Philadelphia Commissioners Office

The City Commissioners office is responsible for overseeing the entire election process in Philadelphia. There are three commissioners, each serve a four year term and have a staff There are —— total workers in two city locations with an annual budget of 10.9 million dollars.

The traditional responsibilities of the office are:

  1. Overseeing the staffing and training of poll workers at 1,686 locations.
  2. Ensuring polling places are open at 7:00 am and closed at 8:00 pm
  3. Non partisan increase voter turnout

Additional responsibilities (as our team sees them):

  1. Protect voter rights and quickly address issues at polling places
  2. Educate ALL Philadelphians on the committee and ward structure
  3. Celebrate the wards/committees that are doing well with rewards and incentives.
  4. Support the others by sharing best practices and visiting them to assess their needs
  5. Encouraging civic minded Philadelphians to get involved thus providing Ward leaders with candidates for open committee positions.

Innovation moving forward sets us apart.

Philadelphia Commissioners Office, voting ballot

 

Design and implement a curriculum for Philadelphia elementary,  middle and high school students on how to be a “Philly” VOTER co-taught by current City Council members and Social Studies teachers. 

Work with a team of current and retired teaches to develop a public education campaign for the rollout of new election machines during the summer of 2019.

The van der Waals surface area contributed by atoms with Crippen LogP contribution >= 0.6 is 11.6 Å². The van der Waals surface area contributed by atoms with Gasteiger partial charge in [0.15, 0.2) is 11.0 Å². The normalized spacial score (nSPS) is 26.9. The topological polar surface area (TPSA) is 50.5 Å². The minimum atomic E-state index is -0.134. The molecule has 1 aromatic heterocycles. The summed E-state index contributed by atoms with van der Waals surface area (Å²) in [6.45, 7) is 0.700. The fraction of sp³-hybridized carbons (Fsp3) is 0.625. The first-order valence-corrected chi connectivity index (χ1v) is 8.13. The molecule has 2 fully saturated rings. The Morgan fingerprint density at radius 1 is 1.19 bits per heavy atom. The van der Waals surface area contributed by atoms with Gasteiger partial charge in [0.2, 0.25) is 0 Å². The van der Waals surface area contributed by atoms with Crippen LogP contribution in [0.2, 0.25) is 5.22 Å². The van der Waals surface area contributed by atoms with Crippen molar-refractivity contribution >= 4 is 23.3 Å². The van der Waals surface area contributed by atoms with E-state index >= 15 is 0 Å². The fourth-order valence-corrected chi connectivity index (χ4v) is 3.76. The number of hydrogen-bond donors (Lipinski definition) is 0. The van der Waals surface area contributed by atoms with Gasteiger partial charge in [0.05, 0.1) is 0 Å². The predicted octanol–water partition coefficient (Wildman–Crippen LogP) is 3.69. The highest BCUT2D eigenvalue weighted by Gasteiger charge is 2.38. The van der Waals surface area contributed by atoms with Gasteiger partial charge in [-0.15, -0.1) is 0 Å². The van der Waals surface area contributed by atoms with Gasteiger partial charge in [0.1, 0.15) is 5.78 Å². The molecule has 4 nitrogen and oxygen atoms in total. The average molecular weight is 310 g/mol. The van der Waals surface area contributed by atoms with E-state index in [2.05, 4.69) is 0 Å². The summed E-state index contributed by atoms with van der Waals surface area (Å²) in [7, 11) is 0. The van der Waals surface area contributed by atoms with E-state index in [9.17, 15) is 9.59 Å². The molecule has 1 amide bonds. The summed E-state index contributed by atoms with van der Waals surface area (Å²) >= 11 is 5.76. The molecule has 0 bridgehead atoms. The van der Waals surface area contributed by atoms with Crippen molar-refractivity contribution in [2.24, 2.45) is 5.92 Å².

Our Top 10 Initiatives to increase voter turnout are:

  1. Philly Civics 101: Ten lesson high school program co-taught with City Council members
  2. Work with ALL wards. Celebrate those doing well and support those that have challenges.
  3. Provide sufficient resources in elections and ensure voting is accessible. (Mobile Vote Philly mobile). Help staff polls (Current teachers and retirees)
  4. Restore voting rights for formerly incarcerated people and provide voter education.
  5. Work with the Office of Adult Education’s less literate population.
  6. Encourage city offices and businesses to offer workers incentives to Vote Philly.
  7. Teachers can offer students incentives to vote and celebrate those that do.
  8. Lobby state legislators and county election boards to advocate for early voting, no-fault absentee voting and lowering the voting age to 17 or if you turn 18 by general election day you can vote in the previous primary.
  9. Create and have workers stationed at education kiosks across the city.
  10. Survey employees of the Commissioners Office for more ideas!